In practice, EEMs of DOM samples for use in developing a pre-established PARAFAC model may not be measured shortly after sampling for numerous practical reasons, e.g. instrumental failure and schedule conflict for the use of instruments. Therefore, storage of the filtered samples for a relatively long time may be unavoidable. As a matter of fact, a significant proportion of microbes may pass through 0.45 μm pore size filters (Wang et al. 2007). Even filtration through 0.22 μm pore size filters, the most widely accepted sterile filtration approach still permits a considerable amount of filterable microbes to remain in the filtrate (Wang et al. 2007). Moreover, abiotic processes such as oxidation/reduction or association/dissociation may take place among DOM components. Therefore, it is commonly believed, but not proven, that long-term stored DOM samples should be discarded because their fluorescence fingerprints will be significantly different from the original samples or shortly stored samples.

It is worth verifying whether such long-term storage will result in complete removal of some FDOM components or production of some new components or change of the spectral features of some components. Provided the crucial information remains unchanged, the long-term stored samples would still be useful in PARAFAC modeling regardless of the change of the FDOM components intensity. This is an important practical concern for DOM studies. To our knowledge, this issue has not been explicitly addressed to date. The present study aims to test a long-term storage effect on FDOM components by comparison between two PARAFAC models for the same set of surface water DOM samples measured immediately after sampling and measured after 9-month storage respectively. The samples were anticipated to contain DOM components originating from different sources (e.g. soil-derived vs. aqueous microbe-derived) and distributed in different aqueous environments (e.g. freshwater vs. seawater), and thus the test would be of practical relevance.

SAMPLING AND EXPERIMENTAL

Daliao River is one of the biggest rivers in Northeast China with a total length of 95 km, stretching from the confluence point of two rivers in the upstream to the estuary. It has an annual freshwater discharge of 3.95 × 109 m3 (Li et al. 2013). More than 50% of the annual freshwater discharge occurs during July and August. Forty surface water samples were collected from Daliao River Estuary and its river in August 2013 (Figure 1 and Figure S1 in the Supplementary Information (available in the online version of this paper)). High density polyethylene (HDPE) bottles were rinsed three times by surface water before actual sampling took place.
Figure 1

Sampling sites in the Daliao River and its estuary.

Figure 1

Sampling sites in the Daliao River and its estuary.

See Table S1 (available in the online version of this paper) for a summary of the experimental design. The collected water samples were brought back on ice to a laboratory for immediate filtration through 0.45-μm pore size nylon membranes (Millipore). For each of the 40 samples, portions (∼50 ml) of the filtrate were immediately subject to the optical measurements and dissolved organic carbon (DOC) measurement, and the rest was stored in air-tight HDPE bottles with no headspace at 4 °C in the dark for 9 months prior to the next round of optical and DOC measurement.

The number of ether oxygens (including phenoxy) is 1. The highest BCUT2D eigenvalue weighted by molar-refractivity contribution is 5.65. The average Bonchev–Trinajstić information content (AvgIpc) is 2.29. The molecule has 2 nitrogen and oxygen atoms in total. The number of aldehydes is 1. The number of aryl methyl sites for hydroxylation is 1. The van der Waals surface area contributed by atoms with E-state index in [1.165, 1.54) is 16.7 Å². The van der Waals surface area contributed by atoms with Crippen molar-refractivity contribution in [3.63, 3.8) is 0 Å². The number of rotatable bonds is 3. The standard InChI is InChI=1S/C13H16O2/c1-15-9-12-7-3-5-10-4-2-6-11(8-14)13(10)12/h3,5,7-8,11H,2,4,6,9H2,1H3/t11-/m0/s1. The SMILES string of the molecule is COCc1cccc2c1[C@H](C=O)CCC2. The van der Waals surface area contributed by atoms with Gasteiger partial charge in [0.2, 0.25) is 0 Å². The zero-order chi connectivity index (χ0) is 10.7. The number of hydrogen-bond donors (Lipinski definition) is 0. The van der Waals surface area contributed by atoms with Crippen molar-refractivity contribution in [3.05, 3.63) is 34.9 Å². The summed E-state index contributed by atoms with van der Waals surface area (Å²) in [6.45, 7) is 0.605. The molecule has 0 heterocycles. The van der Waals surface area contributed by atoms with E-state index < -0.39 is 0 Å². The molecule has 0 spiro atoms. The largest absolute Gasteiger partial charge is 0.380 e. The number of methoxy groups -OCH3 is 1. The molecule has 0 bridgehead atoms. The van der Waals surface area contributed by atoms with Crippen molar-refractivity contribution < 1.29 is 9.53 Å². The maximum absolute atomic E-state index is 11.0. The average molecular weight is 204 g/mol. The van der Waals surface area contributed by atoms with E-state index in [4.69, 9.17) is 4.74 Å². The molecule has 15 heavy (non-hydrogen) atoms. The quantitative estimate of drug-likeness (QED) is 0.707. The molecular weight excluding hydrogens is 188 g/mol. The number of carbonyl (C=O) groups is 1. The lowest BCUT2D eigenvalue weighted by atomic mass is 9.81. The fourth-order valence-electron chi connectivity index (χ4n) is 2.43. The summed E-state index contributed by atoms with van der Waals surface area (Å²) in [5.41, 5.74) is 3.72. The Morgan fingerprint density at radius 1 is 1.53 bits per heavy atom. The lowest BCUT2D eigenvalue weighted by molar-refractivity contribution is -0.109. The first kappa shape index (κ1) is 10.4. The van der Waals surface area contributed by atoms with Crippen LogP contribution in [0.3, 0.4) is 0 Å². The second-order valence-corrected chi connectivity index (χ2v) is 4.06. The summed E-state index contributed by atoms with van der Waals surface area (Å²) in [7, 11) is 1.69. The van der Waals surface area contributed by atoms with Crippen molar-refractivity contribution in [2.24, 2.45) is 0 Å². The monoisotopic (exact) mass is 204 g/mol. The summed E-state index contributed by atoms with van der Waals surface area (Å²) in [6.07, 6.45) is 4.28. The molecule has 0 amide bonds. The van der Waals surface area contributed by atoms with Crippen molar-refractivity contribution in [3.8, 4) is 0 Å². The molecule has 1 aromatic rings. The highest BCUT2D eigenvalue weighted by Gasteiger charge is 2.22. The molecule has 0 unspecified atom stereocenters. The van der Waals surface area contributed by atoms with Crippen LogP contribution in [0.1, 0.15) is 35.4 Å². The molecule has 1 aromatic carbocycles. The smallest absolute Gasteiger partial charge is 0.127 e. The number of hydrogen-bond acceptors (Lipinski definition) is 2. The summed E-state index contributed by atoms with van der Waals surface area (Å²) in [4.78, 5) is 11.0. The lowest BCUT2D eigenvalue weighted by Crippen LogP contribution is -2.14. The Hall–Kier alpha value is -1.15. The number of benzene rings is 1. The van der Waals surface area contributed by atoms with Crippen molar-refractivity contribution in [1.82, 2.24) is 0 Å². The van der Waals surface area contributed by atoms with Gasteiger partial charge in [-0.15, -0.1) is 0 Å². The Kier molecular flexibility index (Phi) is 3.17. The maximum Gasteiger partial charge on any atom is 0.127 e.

DOC was determined by a total organic carbon (TOC) analyzer (Jena N/C 2100S) in which the filtrate was first acidified to pH 2 by HCl and then purged by high purity (99.999%) oxygen to remove the carbon dioxide, followed by high-temperature (850 °C) combustion of the remaining organic carbon under the catalysis of CeO2 to generate CO2, which was quantified by an infrared detector.

Optical measurements were all conducted at 22 °C. UV-visible absorption (200–800 nm) spectra were measured using a Shimadzu 1,800 spectrophotometer with a 1 cm quartz cuvette. A double-beam mode was employed with pure water as the absorption blank. Following Green & Blough (1994), absorbance values were corrected for instrument baseline drift, refractive index, and temperature variations and converted to Napierian absorption coefficients based on the formula: 
formula
where A is absorbance and L is path length (1 cm).

Fluorescence was measured on a Hitachi F-4500 fluorometer. Excitation and emission wavelengths were scanned both with 3-nm steps, from 246 to 498 nm and from 280 nm to 598 nm, respectively. The scan rate was 2400 nm min−1. The band-widths of the excitation and emission monochromators were both set to be 5 nm. The voltage of the PMT detector was set to be 700 V.

Scattering light was mathematically removed from the excitation–emission matrix (EEM) by placing NaN (not-a-number) on the scattering region (Chen & Kenny 2007; Chen et al. 2011). Fluorescence intensities in the scattering-removed EEM were corrected for inner-filter effects (IFEs) based on the approach employed in our earlier studies (Chen & Kenny 2007; Chen et al. 2011; Chen et al. 2013).